On Kagome Higurashi

I initially wrote this as a comment in response to a review on Amazon. It was the first time I felt like I had written something that was halfway decent from an analytical standpoint, so I think it’s fitting that this be my first blog post, even though I think I’ve gotten a little better since then.

This isn’t a verbatim copy/paste. In addition to cleaning up some of the writing, I’ve edited it to work better as a standalone piece.

As this is an analysis, it will not be spoiler-free.

Kagome is one of the more (most?) selfless characters in Inuyasha. Despite being Kikyo’s rival for Inuyasha’s love, Kagome realizes how important Kikyo is to Inuyasha. Even though it causes her great emotional pain, Kagome tolerates him going off to see Kikyo alone multiple times throughout the series. She even ends up coming to understand Kikyo on her own terms a little bit, as well as saving her life when she purged Naraku’s miasma from Kikyo’s body, not only because Inuyasha would be sad if Kikyo were to die, but because she felt that saving a person was the right thing to do, even if that person stood between her and the person she loved (Kikyo did stand between Inuyasha and Kagome, but not to the extent Kagome thought she did). This also happens in the episode where Kikyo and Kagome get trapped inside the Priestess Sealer demon cave.

Kagome is jealous of Kikyo, but that’s a very natural feeling for people to have in her situation. The fact that she only once lets her jealousy get the better of her throughout the entire 193 episode run of the series (this number includes The Final Act) is proof of her inner strength. Notably, Kagome immediately regrets harboring such thoughts towards Kikyo.

Kagome is one of the best role models in regard to understanding and accepting oneself and others in (primarily romantic) relationships I have seen in an anime. In many anime with romantic relationships, regardless of whether they are actually in the romance genre, the love between the characters is often very shallow and selfish in nature. Kagome’s love for Inuyasha is much less superficial. As I mentioned above, she realizes how important Kikyo is to Inuyasha and accepts that, even though it causes her pain. It takes a much fuller and more holistic love to accept all aspects of a person, especially those that are harmful to the lover (see: Carl Rogers’s concept of unconditional positive regard). Though Kagome doesn’t display a vast depth of this kind of love, it is clearly shown that she is capable of feeling and expressing it to a good extent.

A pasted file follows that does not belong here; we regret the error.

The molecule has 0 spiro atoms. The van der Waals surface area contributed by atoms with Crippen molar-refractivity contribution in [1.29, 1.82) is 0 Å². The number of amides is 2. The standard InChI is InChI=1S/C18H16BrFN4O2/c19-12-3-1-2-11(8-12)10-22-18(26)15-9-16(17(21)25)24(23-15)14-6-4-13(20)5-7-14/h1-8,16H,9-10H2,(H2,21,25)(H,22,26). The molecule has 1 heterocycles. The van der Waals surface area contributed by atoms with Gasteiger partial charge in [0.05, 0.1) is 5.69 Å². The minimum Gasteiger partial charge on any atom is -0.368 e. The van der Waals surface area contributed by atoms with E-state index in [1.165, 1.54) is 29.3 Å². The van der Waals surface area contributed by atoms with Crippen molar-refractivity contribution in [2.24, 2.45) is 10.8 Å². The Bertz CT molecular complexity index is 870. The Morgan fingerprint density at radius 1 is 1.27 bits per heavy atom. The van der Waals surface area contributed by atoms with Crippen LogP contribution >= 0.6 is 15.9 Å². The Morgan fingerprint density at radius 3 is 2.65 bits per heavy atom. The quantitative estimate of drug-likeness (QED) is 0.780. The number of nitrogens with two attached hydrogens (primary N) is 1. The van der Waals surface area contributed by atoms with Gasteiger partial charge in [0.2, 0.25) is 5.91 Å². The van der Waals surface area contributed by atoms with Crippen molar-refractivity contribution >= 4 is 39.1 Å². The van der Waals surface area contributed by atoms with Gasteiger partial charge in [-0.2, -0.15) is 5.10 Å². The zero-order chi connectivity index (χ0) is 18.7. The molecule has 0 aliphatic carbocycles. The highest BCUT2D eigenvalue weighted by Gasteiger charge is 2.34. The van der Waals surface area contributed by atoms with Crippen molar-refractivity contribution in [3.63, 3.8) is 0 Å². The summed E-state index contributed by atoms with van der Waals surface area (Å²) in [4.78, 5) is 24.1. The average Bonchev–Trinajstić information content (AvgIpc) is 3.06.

Finally, on at least a couple different occasions when she has been confronted about her jealousy or other negative feelings regarding Kikyo, Kagome is always able to see the positive side of it (e.g., when told by Naraku’s infant she should feel bitterness and hatred toward Inuyasha and Kikyo, she realizes these are natural feelings and that she is justified in having them, but beyond that she realizes that it’s an indication of just how much she loves Inuyasha, so she is easily able to put those negative feelings aside). This shows her ability to understand and accept all aspects of herself, good or bad, which is very psychologically healthy and empowering.

Do you think I’m right about Kagome? Do you think I’m wrong? What are some of the best-done relationships you’ve come across in anime with regard to understanding oneself and others (this could be best-done in a healthy sense, as well as an unhealthy sense)? What makes them stand out to you as being more noteworthy (this doesn’t inherently mean better) than most?

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Posted on May 17, 2014, in Analysis and tagged , , . Bookmark the permalink. 2 Comments.

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